Parkinson’s Patients Using Anticholinergic Drugs Not at Higher Dementia Risk
Contrary to recent evidence, new research has found no positive correlation between anticholinergic medication intake and a higher risk for dementia in Parkinson’s disease (PD) patients. The study is titled “Anticholinergic Load: Is there a Cognitive Cost in Early Parkinson’s Disease?” and appears in the Journal of Parkinson’s Disease.
Previous research has suggested that patients using anticholinergic medications, widely used for the management of bladder dysfunction, mood, and pain, might be at a greater risk of developing dementia. Anticholinergic drugs block the action of the neurotransmitter acetylcholine in the brain, and are commonly used to treat motor and non-motor PD symptoms, so understanding the long-lasting effect of these medicines is essential.
The team investigated the effect of anticholinergic medicine intake in 195 PD patients and 84 controls by evaluating data from the Incidence of Cognitive Impairment in Cohorts with Longitudinal Evaluation-Parkinson’s Disease (ICICLE-PD), a study of the mechanisms involved in the development of dementia. Anticholinergic burden was evaluated for every patient according to the Anticholinergic Drug Scale (ADS), and taking into account the patient’s medication history and the drug classification according to anticholinergic activity (scaled from 0 to 3, with 3 representing high activity).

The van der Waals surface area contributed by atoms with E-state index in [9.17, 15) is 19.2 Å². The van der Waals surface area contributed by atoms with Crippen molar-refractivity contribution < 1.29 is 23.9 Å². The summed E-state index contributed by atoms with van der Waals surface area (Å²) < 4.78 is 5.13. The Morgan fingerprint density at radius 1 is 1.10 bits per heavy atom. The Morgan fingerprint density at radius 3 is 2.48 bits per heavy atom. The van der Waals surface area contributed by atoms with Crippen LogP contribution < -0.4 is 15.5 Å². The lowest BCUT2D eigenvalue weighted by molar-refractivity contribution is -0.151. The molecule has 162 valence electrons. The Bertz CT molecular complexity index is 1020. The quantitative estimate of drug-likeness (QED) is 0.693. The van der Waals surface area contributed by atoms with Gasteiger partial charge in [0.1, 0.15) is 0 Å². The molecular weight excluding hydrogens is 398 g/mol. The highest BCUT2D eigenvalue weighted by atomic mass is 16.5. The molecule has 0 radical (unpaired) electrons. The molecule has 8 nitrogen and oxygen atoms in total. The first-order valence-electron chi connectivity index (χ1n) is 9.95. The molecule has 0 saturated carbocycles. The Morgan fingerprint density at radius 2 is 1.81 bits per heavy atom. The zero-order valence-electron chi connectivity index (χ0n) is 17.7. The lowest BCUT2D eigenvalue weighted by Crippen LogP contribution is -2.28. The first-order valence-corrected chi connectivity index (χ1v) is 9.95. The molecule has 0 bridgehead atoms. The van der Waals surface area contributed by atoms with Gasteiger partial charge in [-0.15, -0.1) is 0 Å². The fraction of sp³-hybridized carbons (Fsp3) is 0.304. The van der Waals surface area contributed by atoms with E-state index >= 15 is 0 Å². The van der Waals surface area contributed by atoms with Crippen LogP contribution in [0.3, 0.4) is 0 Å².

The results showed that, at 18 months, cognitive scores did not differ in PD participants taking medications with anticholinergic activity compared to those who were not. Patients were grouped into ADS scores greater than or equal to 1 (PD+ADS) and ADS scores equal to 0 (PD-ADS). Comparison between the groups showed that attention, memory and cognitive performance did not differ significantly and the proportion of mild cognitive impairment (MCI) was similar, regardless of anticholinergic drug use. Although these drugs were more widely prescribed among PD patients, their drug burden was not significantly different in comparison with controls.
Principal investigator Dr. David J. Burn, director of the Institute of Neuroscience and professor of Movement Disorder Neurology at Newcastle University, said in a press release, “This is the first study to explore an association between anticholinergic burden and mild cognitive impairment (MCI) in PD participants, and is timely given recent research demonstrating cumulative anticholinergic burden and risk of AD in the general population. Our assessment will help determine whether patients prescribed medication with anticholinergic activity are more likely to develop dementia, and hence allow early targeted intervention to reduce future risk.”